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Light, 2017, 7(1). 17150.

Near-UV electroluminescence in unipolar-doped, bipolar-tunneling GaN/AlN heterostructures

Tyler A Growden1 , Weidong Zhang2 , Elliott R Brown2 , David F Storm3 , David J Meyer3 , Paul R Berger1 + view affiliations

1Department of Electrical and Computer Engineering, The Ohio State University, Columbus, Ohio 43210, USA
Departments of Physics and Electrical Engineering, Wright State University, Dayton, Ohio 45435, USA
US Naval Research Laboratory, Washington, DC 20375, USA

Correspondence to Paul R Berger.

Published online: 2018-08-07

Abstract:Cross-gap light emission is reported in n-type unipolar GaN/AlN double-barrier heterostructure diodes at room temperature. Three different designs were grown on semi-insulating bulk GaN substrates using molecular beam epitaxy (MBE). All samples displayed a single electroluminescent spectral peak at 360 nm with full-width at half-maximum (FWHM) values no greater than 16 nm and an external quantum efficiency (EQE) of ≈0.0074% at 18.8 mA. In contrast to traditional GaN light emitters, p-type doping and p-contacts are completely avoided, and instead, holes are created in the GaN on the emitter side of the tunneling structure by direct interband (that is, Zener) tunneling from the valence band to the conduction band on the collector side. The Zener tunneling is enhanced by the high electric fields (~5 × 106 V cm−1) created by the notably large polarization-induced sheet charge at the interfaces between the AlN and GaN.

Keywords: Inorganic LEDs    Lasers, LEDs and light sources    Optics and photonics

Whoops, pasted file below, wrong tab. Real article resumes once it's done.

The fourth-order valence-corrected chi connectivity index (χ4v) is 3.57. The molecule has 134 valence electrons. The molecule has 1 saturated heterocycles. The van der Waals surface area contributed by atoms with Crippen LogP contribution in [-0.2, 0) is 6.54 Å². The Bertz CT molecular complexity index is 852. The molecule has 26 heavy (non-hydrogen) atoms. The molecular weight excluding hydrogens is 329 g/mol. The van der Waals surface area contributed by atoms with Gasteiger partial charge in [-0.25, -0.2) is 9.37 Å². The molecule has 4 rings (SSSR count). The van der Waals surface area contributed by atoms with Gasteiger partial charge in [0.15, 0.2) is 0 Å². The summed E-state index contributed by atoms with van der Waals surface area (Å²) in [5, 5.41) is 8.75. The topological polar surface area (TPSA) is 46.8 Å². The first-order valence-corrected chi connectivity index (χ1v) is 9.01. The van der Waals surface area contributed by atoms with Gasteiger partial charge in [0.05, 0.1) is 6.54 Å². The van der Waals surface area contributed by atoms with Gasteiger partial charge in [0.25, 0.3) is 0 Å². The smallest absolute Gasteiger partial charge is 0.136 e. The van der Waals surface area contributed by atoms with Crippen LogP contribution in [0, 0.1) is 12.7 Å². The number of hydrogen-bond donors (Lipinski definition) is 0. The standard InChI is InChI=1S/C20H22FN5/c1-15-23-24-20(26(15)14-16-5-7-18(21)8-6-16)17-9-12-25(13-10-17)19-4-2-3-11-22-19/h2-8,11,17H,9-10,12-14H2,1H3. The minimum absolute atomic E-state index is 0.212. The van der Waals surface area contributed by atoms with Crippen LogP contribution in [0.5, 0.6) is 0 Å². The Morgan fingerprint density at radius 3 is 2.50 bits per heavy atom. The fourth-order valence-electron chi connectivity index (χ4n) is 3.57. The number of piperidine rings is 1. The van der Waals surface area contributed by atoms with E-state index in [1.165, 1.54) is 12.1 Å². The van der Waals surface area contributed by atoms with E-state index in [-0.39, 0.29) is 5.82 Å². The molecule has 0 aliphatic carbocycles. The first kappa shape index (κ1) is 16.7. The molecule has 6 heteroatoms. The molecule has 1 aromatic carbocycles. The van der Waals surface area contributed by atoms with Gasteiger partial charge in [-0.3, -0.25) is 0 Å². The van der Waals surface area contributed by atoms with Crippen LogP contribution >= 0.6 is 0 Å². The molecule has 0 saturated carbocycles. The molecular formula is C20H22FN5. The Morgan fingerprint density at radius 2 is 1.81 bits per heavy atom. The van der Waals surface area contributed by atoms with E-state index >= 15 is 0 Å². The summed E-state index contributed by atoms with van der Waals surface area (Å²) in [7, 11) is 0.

Introduction

Since the announcement of the first strong GaN blue-color light-emitting diodes (LEDs) by Nakamura et al. in 1991 and 19931, 2, interest in GaN photonics has grown steadily, and commercial applications have expanded to the extent that GaN devices are currently a viable industry. One of the key steps forward by Nakamura et al. was the development of a high-quality p-type GaN epitaxial layer using Mg as a dopant. This process allowed the growth of a traditional p-n junction LED with qualities similar to those demonstrated in GaAs since the 1960s. However, the p-type GaN contact remains a problem because it is difficult to grow and has low mobility for uniform carrier injection3. This feature becomes a bottleneck in design of GaN-based LEDs, and it is cited as the direct or indirect source of the ‘efficiency droop’ as LEDs are driven towards high brightness applications4, 5. In this work, we demonstrate a new pathway with a unipolar n-doped GaN/AlN double-barrier heterostructure light emitter that completely eliminates the need for p-type GaN doping and all of its complications. Instead of injection from a p-contact, holes tunnel into the radiative recombination region, that is, the n-doped GaN emitter, after they are generated by electron Zener tunneling from a valence-band quantum well, which occurs in the GaN spacer at the interface with the AlN barrier on the collector side of the heterostructure. We emphasize that the Zener tunneling is greatly enhanced by the peculiar band bending in the GaN/AlN heterostructure and the resultant small valence-band AlN barriers for the holes in the GaN. This property results from the fact that the internal electric field is both large in magnitude (up to ~5 MV cm−1) and opposite in sign between the GaN and the AlN barriers. This claim is justified below in the non-equilibrium Green’s function (NEGF) simulations.